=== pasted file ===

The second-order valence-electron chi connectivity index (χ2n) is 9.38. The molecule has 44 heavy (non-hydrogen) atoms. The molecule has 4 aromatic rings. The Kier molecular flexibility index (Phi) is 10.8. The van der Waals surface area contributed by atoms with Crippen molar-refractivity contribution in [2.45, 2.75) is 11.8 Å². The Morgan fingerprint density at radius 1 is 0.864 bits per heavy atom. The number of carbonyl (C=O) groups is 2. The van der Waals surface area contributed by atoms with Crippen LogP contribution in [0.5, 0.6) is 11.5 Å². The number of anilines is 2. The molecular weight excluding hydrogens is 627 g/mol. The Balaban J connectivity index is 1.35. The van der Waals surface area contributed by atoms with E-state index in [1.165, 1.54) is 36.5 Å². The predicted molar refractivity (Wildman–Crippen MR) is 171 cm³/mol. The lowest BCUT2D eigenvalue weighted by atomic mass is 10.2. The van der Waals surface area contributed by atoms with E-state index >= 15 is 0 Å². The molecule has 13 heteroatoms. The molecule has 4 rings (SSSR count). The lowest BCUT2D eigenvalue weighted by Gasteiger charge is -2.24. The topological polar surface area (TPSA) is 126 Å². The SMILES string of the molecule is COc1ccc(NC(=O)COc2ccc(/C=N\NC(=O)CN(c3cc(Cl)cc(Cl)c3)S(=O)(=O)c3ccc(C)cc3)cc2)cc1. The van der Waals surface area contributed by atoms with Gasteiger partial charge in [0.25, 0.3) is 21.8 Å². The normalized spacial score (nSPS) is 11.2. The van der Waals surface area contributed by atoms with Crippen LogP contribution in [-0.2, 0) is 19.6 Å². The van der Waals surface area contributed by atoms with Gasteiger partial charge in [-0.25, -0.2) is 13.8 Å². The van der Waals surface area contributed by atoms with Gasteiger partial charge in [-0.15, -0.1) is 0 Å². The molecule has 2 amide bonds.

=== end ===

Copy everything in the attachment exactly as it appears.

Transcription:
The second-order valence-electron chi connectivity index (χ2n) is 9.38. The molecule has 44 heavy (non-hydrogen) atoms. The molecule has 4 aromatic rings. The Kier molecular flexibility index (Phi) is 10.8. The van der Waals surface area contributed by atoms with Crippen molar-refractivity contribution in [2.45, 2.75) is 11.8 Å². The Morgan fingerprint density at radius 1 is 0.864 bits per heavy atom. The number of carbonyl (C=O) groups is 2. The van der Waals surface area contributed by atoms with Crippen LogP contribution in [0.5, 0.6) is 11.5 Å². The number of anilines is 2. The molecular weight excluding hydrogens is 627 g/mol. The Balaban J connectivity index is 1.35. The van der Waals surface area contributed by atoms with E-state index in [1.165, 1.54) is 36.5 Å². The predicted molar refractivity (Wildman–Crippen MR) is 171 cm³/mol. The lowest BCUT2D eigenvalue weighted by atomic mass is 10.2. The van der Waals surface area contributed by atoms with E-state index >= 15 is 0 Å². The molecule has 13 heteroatoms. The molecule has 4 rings (SSSR count). The lowest BCUT2D eigenvalue weighted by Gasteiger charge is -2.24. The topological polar surface area (TPSA) is 126 Å². The SMILES string of the molecule is COc1ccc(NC(=O)COc2ccc(/C=N\NC(=O)CN(c3cc(Cl)cc(Cl)c3)S(=O)(=O)c3ccc(C)cc3)cc2)cc1. The van der Waals surface area contributed by atoms with Gasteiger partial charge in [0.25, 0.3) is 21.8 Å². The normalized spacial score (nSPS) is 11.2. The van der Waals surface area contributed by atoms with Crippen LogP contribution in [-0.2, 0) is 19.6 Å². The van der Waals surface area contributed by atoms with Gasteiger partial charge in [-0.25, -0.2) is 13.8 Å². The van der Waals surface area contributed by atoms with Gasteiger partial charge in [-0.15, -0.1) is 0 Å². The molecule has 2 amide bonds.